Nagadasari Munikumar, a researcher from old Kadapa area, has found 7th Century AD inscriptions at the Kapartheeswara Swamy Kona in Lankamala forests (Andhra Pradesh) near the mandal headquarters of Siddavatam. Kamakshi, Kapartheeswara Swamy Temple had been built by Chola kings in the Seventh Century.
Nagadasari Munikumar, an alumnus of Telugu Department in Yogi Vemana University, found the inscription engraved on a hill on way to the temple. Realising that they could be valuable, he sent a photograph of them to Acharya Muniratnam Reddy, director, Archaeological Survey of India in Mysore.
Muniratnam Reddy examined them and confirmed that they are Sanskrit inscriptions written in Devanagari script of the Seventh Century. Munikumar is presently working as a teacher at the Kadapa Public School.
Kadapa is a city in the Rayalseema region of the south-central part of Andhra Pradesh. It is the district headquarters of YSR Kadapa district. As of 2011 Census of India, the city had a population of 344,893. It is located 8 kilometres (5.0 mi) south of the Penna River. The city is surrounded on three sides by the Nallamala and Palkonda Hills lying on the tectonic landscape between the Eastern and Western ghats. Black and Red ferrous soils occupy the region. The city is nicknamed “Gadapa” since it is the gateway from the west to the sacred hills of Tirumala.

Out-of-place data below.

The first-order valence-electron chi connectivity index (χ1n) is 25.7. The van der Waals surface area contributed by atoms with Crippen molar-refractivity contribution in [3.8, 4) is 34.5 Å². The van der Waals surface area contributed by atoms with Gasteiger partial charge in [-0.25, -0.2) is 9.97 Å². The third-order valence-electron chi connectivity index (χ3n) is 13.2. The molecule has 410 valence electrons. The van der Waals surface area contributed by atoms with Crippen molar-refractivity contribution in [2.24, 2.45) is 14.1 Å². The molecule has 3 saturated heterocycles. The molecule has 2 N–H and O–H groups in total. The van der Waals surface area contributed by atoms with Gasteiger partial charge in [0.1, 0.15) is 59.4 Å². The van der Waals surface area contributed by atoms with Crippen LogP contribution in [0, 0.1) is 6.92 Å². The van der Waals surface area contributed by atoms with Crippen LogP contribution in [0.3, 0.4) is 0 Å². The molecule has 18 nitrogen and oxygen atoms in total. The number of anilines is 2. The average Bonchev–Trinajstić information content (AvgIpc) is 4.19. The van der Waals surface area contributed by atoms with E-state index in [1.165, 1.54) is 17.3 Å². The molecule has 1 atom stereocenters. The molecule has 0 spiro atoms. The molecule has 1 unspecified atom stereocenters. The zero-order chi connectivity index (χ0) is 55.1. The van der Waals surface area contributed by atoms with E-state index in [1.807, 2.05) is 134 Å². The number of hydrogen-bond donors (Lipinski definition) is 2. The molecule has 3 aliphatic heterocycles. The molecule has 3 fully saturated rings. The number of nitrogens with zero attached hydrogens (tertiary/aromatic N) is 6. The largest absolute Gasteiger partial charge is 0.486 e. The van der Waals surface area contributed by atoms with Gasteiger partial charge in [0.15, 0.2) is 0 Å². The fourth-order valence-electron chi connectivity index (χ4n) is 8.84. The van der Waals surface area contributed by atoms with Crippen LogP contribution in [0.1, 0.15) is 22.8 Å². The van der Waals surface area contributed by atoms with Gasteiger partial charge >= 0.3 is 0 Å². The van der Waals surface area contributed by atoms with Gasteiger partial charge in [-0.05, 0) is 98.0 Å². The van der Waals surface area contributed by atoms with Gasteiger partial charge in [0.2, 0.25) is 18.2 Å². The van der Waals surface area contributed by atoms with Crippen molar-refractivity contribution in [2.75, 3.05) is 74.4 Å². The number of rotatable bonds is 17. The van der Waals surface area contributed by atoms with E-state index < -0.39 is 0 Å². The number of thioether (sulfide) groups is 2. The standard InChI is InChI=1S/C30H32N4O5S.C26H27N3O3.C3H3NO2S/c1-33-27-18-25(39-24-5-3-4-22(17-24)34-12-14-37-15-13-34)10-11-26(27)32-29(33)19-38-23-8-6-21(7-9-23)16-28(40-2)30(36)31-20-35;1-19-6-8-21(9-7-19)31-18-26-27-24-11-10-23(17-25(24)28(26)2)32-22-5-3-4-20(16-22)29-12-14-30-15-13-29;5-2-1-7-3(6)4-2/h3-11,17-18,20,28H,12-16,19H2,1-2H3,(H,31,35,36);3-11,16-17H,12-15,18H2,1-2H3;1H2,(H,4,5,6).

Kadapa has been under different rulers in its history, including the Nizams and Cholas, the Vijayanagara Empire and Kingdom of Mysore.
The city has a rich culture and heritage with the influence of different dynasties. There are different rituals, customs and traditions with the existence of different religions such as, Hinduism, Islam, Christianity, Buddhism and Jainism. The city is known for its historic Devuni Kadapa and Ameen Peer Dargah, Dilazak Neknam Khan, the Qutub Shahi commander in 1682 who built the Neknamabad Fort, Kadapa’s first masjid named Masjid-e-Nezam and Kadapa’s first Islamic graveyard.